Looking back at 2015

What an incredible year 2015 has been for the Lyceum!  We feel blessed to say that it's been yet another successful and joyful year of serving Monterey county's youth through our academic and enrichment programs.  Our hearts are full of the memories made during this year's events.  Check out a few of our favorite moments below!

Thank you, Danny Pavitt!

The Lyceum staff would like to thank Program Coordinator Danny Pavitt for a year of incredible work contributing to our mission of inspiring a life-long love of learning.  Danny is an International Policy and Development student at the Middlebury Institute of International Studies (MIIS) who joined us in February of this year and will be taking a semester to pursue a MIIS service program.  We are excited that he has the opportunity to embark upon an International Professional Service Semester, and we look forward to hearing all about the new adventures that await him in Washington, D.C.

We interviewed Danny to find out more about the Lyceum and how awesome it is to play an influential roles in students' lives.

What is your favorite Lyceum event?
Danny:  All of them!  But, if you are making me choose, I think it would be the Middle School Model United Nations event that takes place at MIIS towards the end of the spring semester.  I am just endlessly impressed with the level of knowledge the kids come in with.  It is clear that they have worked very hard to become well-versed in the topics they study. That, in combination with the formal attire and professional atmosphere, is just an all-around fun and impressive experience for me. 

What aspect of the Lyceum resonates with you the most?
Danny:  I love the range of services that the Lyceum provides as a means of "awakening individual creativity".  I think curiosity is a feeling/emotion that needs to be praised and encouraged in kids these days, and the multitude of programs that the Lyceum offers enables local youth to engage in things they may not be able to find otherwise.

Definitely!  So, what's the best thing about working with local youth?
Danny:  To be able to physically see them learning.  I sat in on a couple of conferences for the MUN event, as well as the Expanding Your Horizons conference, and it is pretty easy to see that the kids were learning and experimenting, and that is the whole point of what we do!  Also, as we all know, kids have a unique energy that is freeing and boundless, so I always feel mentally rejuvenated after a day at any of our events (but also physically exhausted haha).

*Laughter.*  I would imagine so!  Danny,  thinking about how young dreams and interests take many forms, what did you want to be when you were growing up?
Danny:  I wanted to be a professional soccer player.  Maybe I still do, deep down, but I can't tell people that in my old age!  It is funny how our personal and professional goals change over time.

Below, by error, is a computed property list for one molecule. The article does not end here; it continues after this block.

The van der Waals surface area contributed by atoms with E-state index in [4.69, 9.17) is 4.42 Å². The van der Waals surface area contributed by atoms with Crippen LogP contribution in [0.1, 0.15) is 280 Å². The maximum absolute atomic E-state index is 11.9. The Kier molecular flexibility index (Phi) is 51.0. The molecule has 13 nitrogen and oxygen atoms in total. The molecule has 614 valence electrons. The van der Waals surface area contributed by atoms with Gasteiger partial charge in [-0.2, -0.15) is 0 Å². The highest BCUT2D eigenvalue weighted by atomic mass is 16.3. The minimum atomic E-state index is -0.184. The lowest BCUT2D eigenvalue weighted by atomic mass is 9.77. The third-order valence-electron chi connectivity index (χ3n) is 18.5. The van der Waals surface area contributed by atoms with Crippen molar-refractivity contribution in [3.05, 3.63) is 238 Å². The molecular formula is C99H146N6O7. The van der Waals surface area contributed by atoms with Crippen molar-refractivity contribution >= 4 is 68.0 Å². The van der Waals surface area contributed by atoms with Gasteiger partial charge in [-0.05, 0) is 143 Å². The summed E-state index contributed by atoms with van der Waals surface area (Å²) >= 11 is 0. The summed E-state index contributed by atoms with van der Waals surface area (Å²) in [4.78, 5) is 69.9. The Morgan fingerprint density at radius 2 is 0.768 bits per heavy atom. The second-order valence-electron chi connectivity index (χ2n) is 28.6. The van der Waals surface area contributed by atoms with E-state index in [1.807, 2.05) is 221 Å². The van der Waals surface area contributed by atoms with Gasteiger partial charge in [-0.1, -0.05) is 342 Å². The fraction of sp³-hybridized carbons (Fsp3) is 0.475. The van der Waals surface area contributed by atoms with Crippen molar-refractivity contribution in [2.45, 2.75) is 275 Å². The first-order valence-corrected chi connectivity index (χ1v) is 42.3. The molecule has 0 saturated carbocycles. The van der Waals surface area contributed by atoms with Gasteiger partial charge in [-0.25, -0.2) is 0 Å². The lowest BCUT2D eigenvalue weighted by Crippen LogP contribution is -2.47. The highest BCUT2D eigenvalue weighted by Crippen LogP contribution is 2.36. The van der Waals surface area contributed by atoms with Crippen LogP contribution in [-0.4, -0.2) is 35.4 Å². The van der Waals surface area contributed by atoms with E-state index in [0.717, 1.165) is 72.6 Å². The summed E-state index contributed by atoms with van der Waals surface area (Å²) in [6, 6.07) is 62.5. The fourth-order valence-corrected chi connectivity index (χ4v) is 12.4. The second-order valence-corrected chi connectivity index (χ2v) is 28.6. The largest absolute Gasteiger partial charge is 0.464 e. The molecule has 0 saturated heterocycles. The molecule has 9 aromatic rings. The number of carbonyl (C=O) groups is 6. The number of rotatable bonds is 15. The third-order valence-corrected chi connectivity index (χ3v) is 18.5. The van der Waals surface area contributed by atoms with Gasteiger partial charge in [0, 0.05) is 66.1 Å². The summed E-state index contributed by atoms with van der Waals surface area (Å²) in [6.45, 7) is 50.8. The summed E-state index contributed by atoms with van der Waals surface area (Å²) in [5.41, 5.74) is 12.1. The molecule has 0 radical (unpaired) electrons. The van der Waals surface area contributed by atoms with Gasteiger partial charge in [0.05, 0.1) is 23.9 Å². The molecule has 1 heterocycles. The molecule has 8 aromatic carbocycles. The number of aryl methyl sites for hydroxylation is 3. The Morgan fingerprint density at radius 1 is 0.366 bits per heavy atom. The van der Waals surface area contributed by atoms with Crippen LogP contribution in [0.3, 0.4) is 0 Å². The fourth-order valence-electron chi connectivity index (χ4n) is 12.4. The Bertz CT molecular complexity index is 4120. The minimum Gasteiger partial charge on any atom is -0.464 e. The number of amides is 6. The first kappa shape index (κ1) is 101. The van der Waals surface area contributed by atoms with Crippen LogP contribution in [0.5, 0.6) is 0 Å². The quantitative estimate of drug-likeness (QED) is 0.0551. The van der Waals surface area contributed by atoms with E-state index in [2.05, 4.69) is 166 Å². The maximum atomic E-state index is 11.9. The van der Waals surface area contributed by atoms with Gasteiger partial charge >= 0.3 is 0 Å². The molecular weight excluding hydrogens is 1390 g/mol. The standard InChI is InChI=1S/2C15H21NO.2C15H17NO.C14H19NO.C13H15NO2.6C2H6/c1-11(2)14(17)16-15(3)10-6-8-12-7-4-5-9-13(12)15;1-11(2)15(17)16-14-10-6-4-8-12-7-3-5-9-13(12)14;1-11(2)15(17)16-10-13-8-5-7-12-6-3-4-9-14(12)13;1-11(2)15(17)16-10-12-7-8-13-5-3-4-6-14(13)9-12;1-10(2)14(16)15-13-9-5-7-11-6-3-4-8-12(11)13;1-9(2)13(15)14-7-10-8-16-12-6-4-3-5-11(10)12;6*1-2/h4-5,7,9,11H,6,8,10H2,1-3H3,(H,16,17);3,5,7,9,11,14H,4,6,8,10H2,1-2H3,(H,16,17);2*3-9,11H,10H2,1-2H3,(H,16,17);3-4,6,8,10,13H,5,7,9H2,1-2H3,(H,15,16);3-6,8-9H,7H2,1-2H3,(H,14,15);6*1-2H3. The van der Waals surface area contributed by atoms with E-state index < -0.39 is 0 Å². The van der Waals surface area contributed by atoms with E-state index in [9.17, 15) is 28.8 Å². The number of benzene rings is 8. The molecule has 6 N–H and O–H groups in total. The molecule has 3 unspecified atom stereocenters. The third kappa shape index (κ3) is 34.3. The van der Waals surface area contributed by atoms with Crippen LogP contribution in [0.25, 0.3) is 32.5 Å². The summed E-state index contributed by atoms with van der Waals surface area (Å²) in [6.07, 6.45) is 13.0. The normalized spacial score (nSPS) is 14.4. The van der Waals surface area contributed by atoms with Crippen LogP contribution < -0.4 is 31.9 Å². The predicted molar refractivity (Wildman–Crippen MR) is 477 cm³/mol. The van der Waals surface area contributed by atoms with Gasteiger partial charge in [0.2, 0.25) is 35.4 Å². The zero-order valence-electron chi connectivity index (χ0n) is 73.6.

*Laughter.*  You're definitely not old!  So, what do you want to be when you grow up now? 
Danny:  Now that I am an "adult", whatever that means, I don't know that I am any closer to knowing what I want to be, although I think I have a better idea of what I DON'T want to be.  Instead, I know what I want to be included in my profession setting: The involvement of a second language, daily intercultural exchanges, a socially and environmental aware working space, and compassionate and driven people.  That's all!  Is that so much to ask?

Not at all!  It's great that those are the things that inspire you and that motivate you, in the words of Gandhi, to "be the change that you wish to see in the world."  Danny, thank you so much for your time!

MoCoYoJo is having a busy season!

Monterey County Young Journalists (MoCoYoJo) is a program for high school students interested in current events and how the news is covered and reported.  The program is certainly having a busy season!  With so much happening – from tragic shootings to presidential politics – this year's group has plenty to analyze. 

MoCoYoJo is organized and funded by the Lyceum and Peter Funt, the locally-based columnist and TV host.  "Each year's classes take slightly different paths," Peter explains.  "We're guided somewhat by the degree of sophistication that students bring to the sessions, plus the pulse of the news itself. This time we've got a very capable group and a lot of news to chew on." 

In this week's class, for example, students reviewed coverage of the tragic shootings in San Bernardino.  The discussion centered on the media's role – including the decision to enter the suspects' home on live TV.  Also discussed was the dramatic front page of New York's Daily News (about which Peter wrote his syndicated column), and The New York Times' editorial about gun control, the first time the paper has run an editorial on page one in nearly 100 years. 

On December 19, the group will take its annual tour of KSBW-TV, always a highlight for MoCoYoJo. 

This year's journalists are Zac Buzza, Grace Davis, Ethan Nemiroff, Alexandra Roden and Drew Sharek.  Each student is currently reporting and writing a story pegged to activities at their school or in the community, for publication in early January.

Read more at the official MoCoYoJo blog here.

Expanding Your Horizons 2015